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The Trade Unions and the Green Movement in the Federal Republic of Germany : The New Politics and the Split Within the Left in Advanced Industrial Society

Baun, Michael Joseph
Format
Thesis/Dissertation; Online
Author
Baun, Michael Joseph
Advisor
Schmitt, Hans
Cafruny, Alan
Evans, Robert
Abstract
This dissertation addresses the issue of the split within the Left in advanced industrial societies through a study of the trade unions and the Green movement in West Germany. Based on some prominent theoretical approaches to explaining the "new politics" in Western democracies, three hypotheses concerning the sources of conflict between the labor movement Old Left and the postindustrial New Left are developed. These center on: 1) disagreements over the relative priority of material and nonmaterial political goals; 2) divergent political-cultural norms and values; and 3) conflicts between established and nonestablished political groups. The validity of these hypotheses is then examined with respect to relations between the trade unions (the Old Left) and the Green movement (the New Left) in West Germany in the 1970's and 1980's. After a brief descriptive review of the structure and organization of the trade unions, and of the principal contours of the Green movement, the dissertation focuses on the response of the German Federation of Trade Unions (DGB) and its member unions to environmentalism and the movement against nuclear energy. It then analyzes relations between the unions and i extraparliamentary protest movements and citizen initiatives, as well as the role of the unions in policy making on ecology and nuclear energy issues within the social Democratic Party (SPD). The relations between the trade unions and the Green Party are also examined. Based on the findings from the West German case, the dissertation concludes that disagreement over the relative priority of material and nonmaterial ''quality-of-life" goals is a greatly exaggerated source of conflict between the two Lefts in advanced industrial societies, and that other important factors have played a large role in promoting the split within the Left. These include conflicts between established and nonestablished political groups, which are exacerbated -- as in West Germany in the 1970's and early 1980's -- in certain political contexts (i.e., the Left in government). Most important, however, are the divergent political-cultural norms and values of the two Lefts, which are reflected in different concepts of political participation, attitudes towards authority and established institutions, and views on how decisions are made and who should make them. Note: Abstract extracted from PDF file via OCR.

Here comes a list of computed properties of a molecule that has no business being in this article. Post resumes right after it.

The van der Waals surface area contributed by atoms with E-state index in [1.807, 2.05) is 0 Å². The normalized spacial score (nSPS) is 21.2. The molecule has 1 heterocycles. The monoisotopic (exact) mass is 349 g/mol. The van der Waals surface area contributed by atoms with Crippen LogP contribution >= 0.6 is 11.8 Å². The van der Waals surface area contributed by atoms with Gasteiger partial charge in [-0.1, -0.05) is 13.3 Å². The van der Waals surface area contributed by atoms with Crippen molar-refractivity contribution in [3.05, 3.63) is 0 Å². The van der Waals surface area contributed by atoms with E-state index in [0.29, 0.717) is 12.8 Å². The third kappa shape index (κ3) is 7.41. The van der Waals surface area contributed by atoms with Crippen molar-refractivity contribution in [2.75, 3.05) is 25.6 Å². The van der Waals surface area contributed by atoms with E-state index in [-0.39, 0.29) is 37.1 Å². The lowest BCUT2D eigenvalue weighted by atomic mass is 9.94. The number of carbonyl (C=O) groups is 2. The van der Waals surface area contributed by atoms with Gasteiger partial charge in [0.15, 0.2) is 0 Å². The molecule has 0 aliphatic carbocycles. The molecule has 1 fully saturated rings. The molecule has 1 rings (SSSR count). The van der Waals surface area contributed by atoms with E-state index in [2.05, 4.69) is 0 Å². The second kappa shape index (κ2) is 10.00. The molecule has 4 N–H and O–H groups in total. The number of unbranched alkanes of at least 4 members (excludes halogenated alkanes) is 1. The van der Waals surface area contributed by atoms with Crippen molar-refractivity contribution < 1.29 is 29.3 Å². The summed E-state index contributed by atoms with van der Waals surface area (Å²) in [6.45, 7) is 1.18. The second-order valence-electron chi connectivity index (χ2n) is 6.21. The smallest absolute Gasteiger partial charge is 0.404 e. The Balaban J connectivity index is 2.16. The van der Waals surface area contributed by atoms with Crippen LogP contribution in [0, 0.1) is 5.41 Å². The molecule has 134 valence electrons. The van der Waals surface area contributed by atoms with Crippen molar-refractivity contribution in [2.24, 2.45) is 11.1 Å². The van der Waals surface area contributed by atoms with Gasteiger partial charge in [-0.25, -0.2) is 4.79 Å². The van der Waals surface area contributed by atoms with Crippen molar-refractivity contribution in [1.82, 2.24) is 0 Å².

Language
English
Published
University of Virginia, Department of Government and Foreign Affairs , PHD (Doctor of Philosophy), 1988
Published Date
1988
Degree
PHD (Doctor of Philosophy)
Collection
Libra ETD Repository
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